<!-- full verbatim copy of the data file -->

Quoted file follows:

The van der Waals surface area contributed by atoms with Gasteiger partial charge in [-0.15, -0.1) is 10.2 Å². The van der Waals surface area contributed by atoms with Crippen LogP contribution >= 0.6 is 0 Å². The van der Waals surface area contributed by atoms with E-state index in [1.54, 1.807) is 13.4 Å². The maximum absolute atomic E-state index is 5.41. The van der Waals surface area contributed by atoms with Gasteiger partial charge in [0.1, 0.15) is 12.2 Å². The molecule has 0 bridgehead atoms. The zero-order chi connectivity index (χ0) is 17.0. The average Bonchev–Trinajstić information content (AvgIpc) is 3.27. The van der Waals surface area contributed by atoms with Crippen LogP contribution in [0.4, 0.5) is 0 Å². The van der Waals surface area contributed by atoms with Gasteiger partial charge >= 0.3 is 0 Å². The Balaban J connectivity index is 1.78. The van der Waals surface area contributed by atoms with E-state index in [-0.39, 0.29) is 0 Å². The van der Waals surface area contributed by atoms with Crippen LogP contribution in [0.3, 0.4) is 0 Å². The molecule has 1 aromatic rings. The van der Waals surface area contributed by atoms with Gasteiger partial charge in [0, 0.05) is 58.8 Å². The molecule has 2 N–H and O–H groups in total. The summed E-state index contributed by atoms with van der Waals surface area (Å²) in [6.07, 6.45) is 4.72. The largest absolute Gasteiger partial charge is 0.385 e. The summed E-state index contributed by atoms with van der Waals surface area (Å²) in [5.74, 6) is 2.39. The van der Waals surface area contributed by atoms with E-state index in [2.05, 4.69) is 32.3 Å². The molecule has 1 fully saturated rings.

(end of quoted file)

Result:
The van der Waals surface area contributed by atoms with Gasteiger partial charge in [-0.15, -0.1) is 10.2 Å². The van der Waals surface area contributed by atoms with Crippen LogP contribution >= 0.6 is 0 Å². The van der Waals surface area contributed by atoms with E-state index in [1.54, 1.807) is 13.4 Å². The maximum absolute atomic E-state index is 5.41. The van der Waals surface area contributed by atoms with Gasteiger partial charge in [0.1, 0.15) is 12.2 Å². The molecule has 0 bridgehead atoms. The zero-order chi connectivity index (χ0) is 17.0. The average Bonchev–Trinajstić information content (AvgIpc) is 3.27. The van der Waals surface area contributed by atoms with Crippen LogP contribution in [0.4, 0.5) is 0 Å². The van der Waals surface area contributed by atoms with Gasteiger partial charge >= 0.3 is 0 Å². The Balaban J connectivity index is 1.78. The van der Waals surface area contributed by atoms with E-state index in [-0.39, 0.29) is 0 Å². The van der Waals surface area contributed by atoms with Crippen LogP contribution in [0.3, 0.4) is 0 Å². The molecule has 1 aromatic rings. The van der Waals surface area contributed by atoms with Gasteiger partial charge in [0, 0.05) is 58.8 Å². The molecule has 2 N–H and O–H groups in total. The summed E-state index contributed by atoms with van der Waals surface area (Å²) in [6.07, 6.45) is 4.72. The largest absolute Gasteiger partial charge is 0.385 e. The summed E-state index contributed by atoms with van der Waals surface area (Å²) in [5.74, 6) is 2.39. The van der Waals surface area contributed by atoms with E-state index in [2.05, 4.69) is 32.3 Å². The molecule has 1 fully saturated rings.